Ringing the opening bell on Wall Street to mark the public trading debut of a company would be a dream come true for all the business elites – expect for the Chinese E-commerce business owner Colin Huang.

Ringing the opening bell on Wall Street to mark the public trading debut of a company would be a dream come true for all the business elites – expect for the Chinese E-commerce business owner Colin Huang.

His mainland Chinese E-commerce company Pinduoduo (拼多多) started trading on the Nasdaq last month, making Huang China’s youngest self-made billionaire with a net worth of $13.61 billion(US$ 9.89 billion), according to Bloomberg’s billionaire index. Huang, founder and Chief Executive of the company, was not there for the go-to-public ceremony.


In fact, he did not even travel to New York to witness the historic moment but staying in Shanghai with investors and customers to participate in a simultaneous remote bell-ringing ceremony.

“We wanted to invite more of our customers participating in the ceremony, but it might have been a bit difficult to arrange visas for all of them for a travel to US. Isn’t it better that consumers, investors, all of us, myself included, be here [in Shanghai]?” Huang told mainland Chinese media on the day, adding that he prefers to avoid long-haul travel to prevent the recurrence of his ear infection.‘

‘Colin’ that Chinese Billionaire

Huang, an ex-Google employee, is a serial entrepreneur. Pinduoduo, now worth some US$21.1 billion, is the 38-year-old’s fourth company, after a string of successful previous ventures.

The idea for Pinduoduo, which merges the social aspect of sharing and messaging together with online group-purchasing, came to Huang when he observed how China’s high penetration of mobile devices was changing the way people lived, including enabling them to make payments via mobile devices, he said in a recent video interview with Tencent News.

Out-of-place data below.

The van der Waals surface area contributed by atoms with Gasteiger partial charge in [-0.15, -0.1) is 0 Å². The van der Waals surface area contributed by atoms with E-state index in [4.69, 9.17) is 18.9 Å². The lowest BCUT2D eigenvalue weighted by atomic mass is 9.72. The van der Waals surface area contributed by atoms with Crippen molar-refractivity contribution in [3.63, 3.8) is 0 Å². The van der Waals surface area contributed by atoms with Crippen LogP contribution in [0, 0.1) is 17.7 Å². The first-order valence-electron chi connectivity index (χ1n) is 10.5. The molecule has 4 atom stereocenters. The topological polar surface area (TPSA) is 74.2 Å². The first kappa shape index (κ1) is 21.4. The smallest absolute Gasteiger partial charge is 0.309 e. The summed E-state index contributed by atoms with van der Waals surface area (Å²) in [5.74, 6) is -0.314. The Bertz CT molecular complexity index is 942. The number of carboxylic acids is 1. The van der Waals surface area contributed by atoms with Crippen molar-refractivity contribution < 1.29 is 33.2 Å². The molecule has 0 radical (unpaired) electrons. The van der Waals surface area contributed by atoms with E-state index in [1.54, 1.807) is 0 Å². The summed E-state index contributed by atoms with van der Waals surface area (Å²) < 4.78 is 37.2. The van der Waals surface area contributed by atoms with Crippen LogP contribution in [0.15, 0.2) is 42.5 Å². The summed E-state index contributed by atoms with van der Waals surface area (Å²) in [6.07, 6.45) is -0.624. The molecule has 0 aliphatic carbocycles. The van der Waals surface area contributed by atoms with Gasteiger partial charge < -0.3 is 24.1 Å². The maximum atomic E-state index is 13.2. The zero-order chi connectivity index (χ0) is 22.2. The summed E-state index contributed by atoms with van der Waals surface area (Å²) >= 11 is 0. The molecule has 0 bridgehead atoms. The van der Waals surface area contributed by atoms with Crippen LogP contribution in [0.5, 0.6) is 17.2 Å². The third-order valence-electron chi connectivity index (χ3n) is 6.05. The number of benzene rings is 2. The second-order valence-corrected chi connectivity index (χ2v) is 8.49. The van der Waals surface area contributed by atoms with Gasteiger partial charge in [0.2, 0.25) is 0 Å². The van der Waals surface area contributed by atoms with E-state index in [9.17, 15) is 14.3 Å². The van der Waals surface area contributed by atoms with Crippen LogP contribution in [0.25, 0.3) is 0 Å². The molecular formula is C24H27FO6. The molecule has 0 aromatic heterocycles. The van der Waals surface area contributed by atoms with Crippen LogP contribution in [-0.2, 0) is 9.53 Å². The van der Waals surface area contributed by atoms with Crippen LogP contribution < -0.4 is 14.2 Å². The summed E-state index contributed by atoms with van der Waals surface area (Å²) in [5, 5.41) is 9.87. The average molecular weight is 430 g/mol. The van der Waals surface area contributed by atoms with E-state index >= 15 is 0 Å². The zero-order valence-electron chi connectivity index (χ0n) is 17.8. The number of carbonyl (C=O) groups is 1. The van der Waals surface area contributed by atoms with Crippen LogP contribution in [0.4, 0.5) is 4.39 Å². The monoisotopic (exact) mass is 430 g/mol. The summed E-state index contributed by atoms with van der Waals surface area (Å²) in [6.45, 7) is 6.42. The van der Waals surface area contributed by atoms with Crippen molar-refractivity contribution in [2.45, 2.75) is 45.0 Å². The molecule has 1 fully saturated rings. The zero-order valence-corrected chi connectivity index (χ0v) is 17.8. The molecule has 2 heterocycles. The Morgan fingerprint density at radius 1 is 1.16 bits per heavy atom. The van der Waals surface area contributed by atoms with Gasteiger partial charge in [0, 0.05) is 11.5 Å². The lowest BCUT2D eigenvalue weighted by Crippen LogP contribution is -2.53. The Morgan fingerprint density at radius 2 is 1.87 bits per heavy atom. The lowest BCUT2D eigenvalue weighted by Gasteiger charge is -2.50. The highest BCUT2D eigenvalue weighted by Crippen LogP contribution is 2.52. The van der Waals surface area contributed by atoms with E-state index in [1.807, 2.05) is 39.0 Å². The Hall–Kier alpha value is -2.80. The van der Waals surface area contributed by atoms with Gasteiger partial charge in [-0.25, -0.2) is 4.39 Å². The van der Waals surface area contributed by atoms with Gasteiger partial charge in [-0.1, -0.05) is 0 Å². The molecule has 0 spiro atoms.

Like Alibaba Group’s Taobao, Pinduoduo allows merchants to sell items such as women’s fashion, fresh fruit and vegetables, and even electronics. The difference is that users who click into a Pinduoduo listing will be able to get the product at a cheaper price if they share it with someone else in a “group buy” deal.

The meteoric rise of social commerce company Pinduoduo in China’s trillion-dollar e-commerce market has taken many by surprise, since the industry has long been dominated by giants like Alibaba and JD.com. Within just three years, Pinduoduo has accrued some 300 million consumers and racked up gross merchandise volumes of over 140 billion yuan (US$20.5 billion) in 2017, making it the third-largest e-commerce company in China by sales numbers.

While Huang may now be a billionaire, his background is humble. He was born in 1980 to factory worker parents on the outskirts of Hangzhou, the city that is home to China’s e-commerce giant Alibaba.

As a child, Huang demonstrated an aptitude for mathematics, winning a medal in a Mathematics Olympiad competition and receiving admission into Hangzhou Foreign Languages School, an elite high school in Zhejiang province.

It was during high school that Huang started interacting with other students who came from wealthier backgrounds. At the time the daughter of Hangzhou’s mayor was his classmate, and he grew more confident and comfortable interacting with some of the brightest, most powerful people in China.

“Compared to other schools, we were more and deeply exposed to the western culture and influence,” Huang said through his WeChat account. At the age of 18 he went to study computer science at the prestigious Zhejiang University, where he was selected as one of the few Chinese fellows during his freshman year to be part of the Melton Foundation, established by Verifone founder Bill Melton.


Huang also interned at Microsoft’s Beijing office, where he drew a salary of 6,000 yuan, he said in an interview with Bloomberg. “At the time … [my internship salary] was already more than the salary of my mum,” he said.